Film is often celebrated for the sense of escapism it provides, the enclosed darkened rooms of the cinema proving a welcomed distraction from the outside world. In comparison to this theory, the Belgian directing brothers, Jean-Pierre and Luc Dardenne are known for their naturalistic style, presenting real life issues on the cinematic stage. Their latest effort, ‘Two Days, One Night’ highlights the problems within the social economic system not only in the small French town in which it is set, but globally. Marion Cotillard stars as the depression stricken mother Sandra who returns to work after a leave of absence at a solar panel plant to find that her colleagues have chosen to accept a bonus instead of her keeping her minimum wage job. She has the weekend, as the title suggests, to overturn the vote, approaching them one by one in a desperate plea to save her livelihood.
The pace of the narrative is plodding as Sandra travels by bus to most of her workmates to explain her situation, hoping to appeal to their better, kinder natures. Coming from a documentary-making background, the Dardenne brothers achieve the feat of showing these emotive visits in such a realistic manner with no schmaltz or sentimentality in sight. The camera work is basic but at times breathtaking, and before long it’s hard not to get behind the protagonist and hope that her co-workers will see her point of view and decide to turn away their €1,000 payout so that Sandra can keep an income to support her husband and child. The stripped back aim of the project can somewhat hamper the enjoyment of it as the plot gets repetitive, Sandra repeating her tale of woe nearly word for word each time, but then again unemployment isn’t exactly an enjoyable prospect.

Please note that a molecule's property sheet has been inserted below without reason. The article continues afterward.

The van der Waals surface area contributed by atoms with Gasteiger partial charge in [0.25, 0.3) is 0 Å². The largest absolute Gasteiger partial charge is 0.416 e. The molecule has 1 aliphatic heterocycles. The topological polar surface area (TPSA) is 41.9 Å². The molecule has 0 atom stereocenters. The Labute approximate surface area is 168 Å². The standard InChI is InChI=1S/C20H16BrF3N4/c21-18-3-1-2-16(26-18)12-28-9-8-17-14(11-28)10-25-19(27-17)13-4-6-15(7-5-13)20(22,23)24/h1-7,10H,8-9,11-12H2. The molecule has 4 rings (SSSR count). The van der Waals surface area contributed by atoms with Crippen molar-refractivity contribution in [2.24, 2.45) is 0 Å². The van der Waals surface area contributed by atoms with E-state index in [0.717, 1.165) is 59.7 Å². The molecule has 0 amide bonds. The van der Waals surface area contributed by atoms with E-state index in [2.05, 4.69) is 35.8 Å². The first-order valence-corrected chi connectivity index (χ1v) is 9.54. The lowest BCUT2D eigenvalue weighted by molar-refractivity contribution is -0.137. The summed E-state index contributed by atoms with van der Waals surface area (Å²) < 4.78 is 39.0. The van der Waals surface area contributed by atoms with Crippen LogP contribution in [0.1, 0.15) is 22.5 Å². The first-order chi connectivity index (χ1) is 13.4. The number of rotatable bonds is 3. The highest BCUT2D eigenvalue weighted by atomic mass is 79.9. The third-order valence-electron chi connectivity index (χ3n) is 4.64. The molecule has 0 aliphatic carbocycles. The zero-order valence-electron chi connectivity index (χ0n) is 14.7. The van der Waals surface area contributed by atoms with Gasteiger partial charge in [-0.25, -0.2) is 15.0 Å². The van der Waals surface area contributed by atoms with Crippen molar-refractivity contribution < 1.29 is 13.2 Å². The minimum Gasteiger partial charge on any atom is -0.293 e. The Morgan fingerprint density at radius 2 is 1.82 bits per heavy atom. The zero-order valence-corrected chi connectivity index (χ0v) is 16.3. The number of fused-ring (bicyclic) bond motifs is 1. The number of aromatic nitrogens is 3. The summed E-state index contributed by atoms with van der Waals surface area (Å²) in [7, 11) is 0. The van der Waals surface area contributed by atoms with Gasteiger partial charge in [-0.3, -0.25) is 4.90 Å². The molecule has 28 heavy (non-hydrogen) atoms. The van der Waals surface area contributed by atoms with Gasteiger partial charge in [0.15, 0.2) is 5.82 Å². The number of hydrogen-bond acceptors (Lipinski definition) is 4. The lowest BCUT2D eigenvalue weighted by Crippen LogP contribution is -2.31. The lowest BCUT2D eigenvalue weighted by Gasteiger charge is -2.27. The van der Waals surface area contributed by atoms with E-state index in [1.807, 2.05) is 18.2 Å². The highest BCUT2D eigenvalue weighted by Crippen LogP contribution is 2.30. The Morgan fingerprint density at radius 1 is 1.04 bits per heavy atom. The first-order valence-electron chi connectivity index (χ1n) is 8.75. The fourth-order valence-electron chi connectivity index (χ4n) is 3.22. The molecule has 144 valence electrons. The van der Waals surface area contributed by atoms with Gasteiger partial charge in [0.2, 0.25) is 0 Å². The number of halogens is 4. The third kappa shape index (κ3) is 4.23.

Having long since made the jump from her Parisian roots to acting in the English language, working in Hollywood with some of the biggest names in the industry, it is satisfying to watch Marion Cotillard put in an arguably career-best performance in her mother-tongue language. Understatedly brilliant, she never overdoes it demonstrating the heartache her character is suffering and her acting is subtly powerful when Sandra reaches moments of dire straits. In my initial reactions to watching the film, I found that not opting for dramatic highly strung scenes was strange but her quiet depiction of mental health will creep up on you days, or weeks afterwards.
A restrained social commentary on not only depression but the recession, the Dardenne brothers offer up a movie which isn’t easy to love, but one that you can help stepping back and taking note of. It’s an incredibly relevant piece of film-making and bruising to the modern society we find ourselves in, putting the two-faced culture of working environments on the big screen. Cotillard is excellent in her sincere surroundings, away from the glitz and glamour of blockbuster cinema but in the epicentre of real life.
See the trailer: